"There's been so little research done," Garen J. Wintemute told me, "it's hard to put anything at the top of the list."
The subject was gun violence, and Wintemute’s role as head of the newest research institute of the University of California. It’s the Firearm Violence Research Center, launched in the first week of July at
Wintemute has been working in this field for more than 30 years, so he's well aware that it's a political minefield and is equally determined to inoculate the center from political attack.
"I am not an anti-gun person," Wintemute told me. "I enjoy using the tool. But I'm not a fan of violence."
Growing up in Long Beach, Wintemute was surrounded by weapons, including his father's Winchester carbine and .22 rifle. Young Garen became a good shot — he once was offered a job teaching riflery — but he had no taste for training his sights on wildlife.
The center's interest, he says, "is not in satisfying some pre-determined political agenda, but in understanding the problem so that what's done about it is based on solid evidence and can make a difference."
The center continues a California tradition of stepping into policy vacuums resulting from federal actions or inaction. The state created its $6-billion stem cell program in 2004 after President George W. Bush effectively ended federal funding for embryonic stem cell research. California's vehicular fuel efficiency and emissions standards have become a model for other states and the federal government itself. And the state is poised to go it alone on climate change policy as the Trump administration becomes a haven for climate change deniers.
The vacuum in federally funded gun violence research dates to 1996, when Congress passed a measure by then-Rep. Jay Dickey (R-Ark.), a cat’s-paw of the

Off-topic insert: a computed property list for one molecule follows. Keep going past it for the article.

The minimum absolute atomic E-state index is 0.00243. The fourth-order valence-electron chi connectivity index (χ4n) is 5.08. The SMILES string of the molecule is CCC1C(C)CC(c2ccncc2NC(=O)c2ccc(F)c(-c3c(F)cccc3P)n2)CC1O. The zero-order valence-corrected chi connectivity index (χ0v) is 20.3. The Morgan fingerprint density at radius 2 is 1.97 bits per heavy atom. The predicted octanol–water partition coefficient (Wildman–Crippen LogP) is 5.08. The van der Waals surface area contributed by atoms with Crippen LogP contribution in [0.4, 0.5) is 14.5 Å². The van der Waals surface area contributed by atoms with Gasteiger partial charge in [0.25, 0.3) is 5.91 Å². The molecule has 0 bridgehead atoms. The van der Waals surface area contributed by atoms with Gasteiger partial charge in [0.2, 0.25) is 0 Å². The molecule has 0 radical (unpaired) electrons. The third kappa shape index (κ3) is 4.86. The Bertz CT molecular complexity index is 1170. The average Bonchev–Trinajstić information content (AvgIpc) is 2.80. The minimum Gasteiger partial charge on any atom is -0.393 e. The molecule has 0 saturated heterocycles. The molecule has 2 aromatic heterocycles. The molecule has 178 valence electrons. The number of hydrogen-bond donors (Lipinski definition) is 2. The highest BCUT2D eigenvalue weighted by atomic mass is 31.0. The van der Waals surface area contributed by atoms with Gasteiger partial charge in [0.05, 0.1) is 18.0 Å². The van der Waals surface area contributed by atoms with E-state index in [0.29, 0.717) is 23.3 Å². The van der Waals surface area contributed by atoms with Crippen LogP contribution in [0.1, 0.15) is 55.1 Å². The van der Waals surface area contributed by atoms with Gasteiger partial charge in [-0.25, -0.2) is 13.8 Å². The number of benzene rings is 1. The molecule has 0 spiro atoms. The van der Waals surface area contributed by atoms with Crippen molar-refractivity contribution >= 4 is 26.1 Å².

A succession of pusillanimous CDC directors decided that the safest course bureaucratically was simply to spend nothing at all on gun violence research — even when they were specifically ordered to reenter the field by President Obama, following the Sandy Hook Elementary massacre in 2012.
One project that faced termination with extreme prejudice post-Dickey was a Wintemute study of whether handgun buyers with prior misdemeanor records are more likely to be charged with new gun- or violence-related crimes than those without such a history.
Wintemute's $292,000 grant was axed, though he was able to complete the work with funding from the California Wellness Foundation. (He also has contributed some $1 million in personal funds to gun violence research over the years.)
Among his findings: Handgun buyers with more than one conviction for a violent offense were more than 15 times as likely to be charged with murder, rape, robbery or aggravated assault than those with no prior criminal record.
By then, Wintemute already had roiled the firearm industry with "Ring of Fire," a 1994 book that drew on a Wall Street Journal investigation to document the impact of six Southern California companies, mostly controlled by a single family, manufacturing the infamous Saturday Night Specials — cheap, junky handguns implicated in waves of street violence.
California's response to the federal funding blockade was a budget rider last year establishing the Firearm Violence Research Center at UC Davis and funding it with a five-year grant of $5 million. Among the idea's supporters was the now-retired Dickey, who has reconsidered his own legislation and co-authored a letter to state legislators endorsing the center, which he said "would help provide much-needed scientific evidence on which to base effective [violence] prevention efforts."
Wintemute looks at gun violence research broadly, as a public health phenomenon with real socioeconomic causes and consequences. His goal is not gun control "as that term is commonly understood," he says, but to find effective ways to prevent firearm violence.
One of the center's initial efforts will be to assess the risk factors in gun violence. "At an individual level, those are alcohol and controlled-substance abuse and a prior history of violence. At a structural level, they're poverty and poor education, lack of opportunity."
Part of the task is correcting common misimpressions. The truth about public mass shootings, for example: For millions of Americans, these appallingly frequent events symbolize the nation's gun pathology — even though, Wintemute says, "they account for less than 1% to maybe 2% of deaths from interpersonal [that is, non-suicide] firearm deaths every year."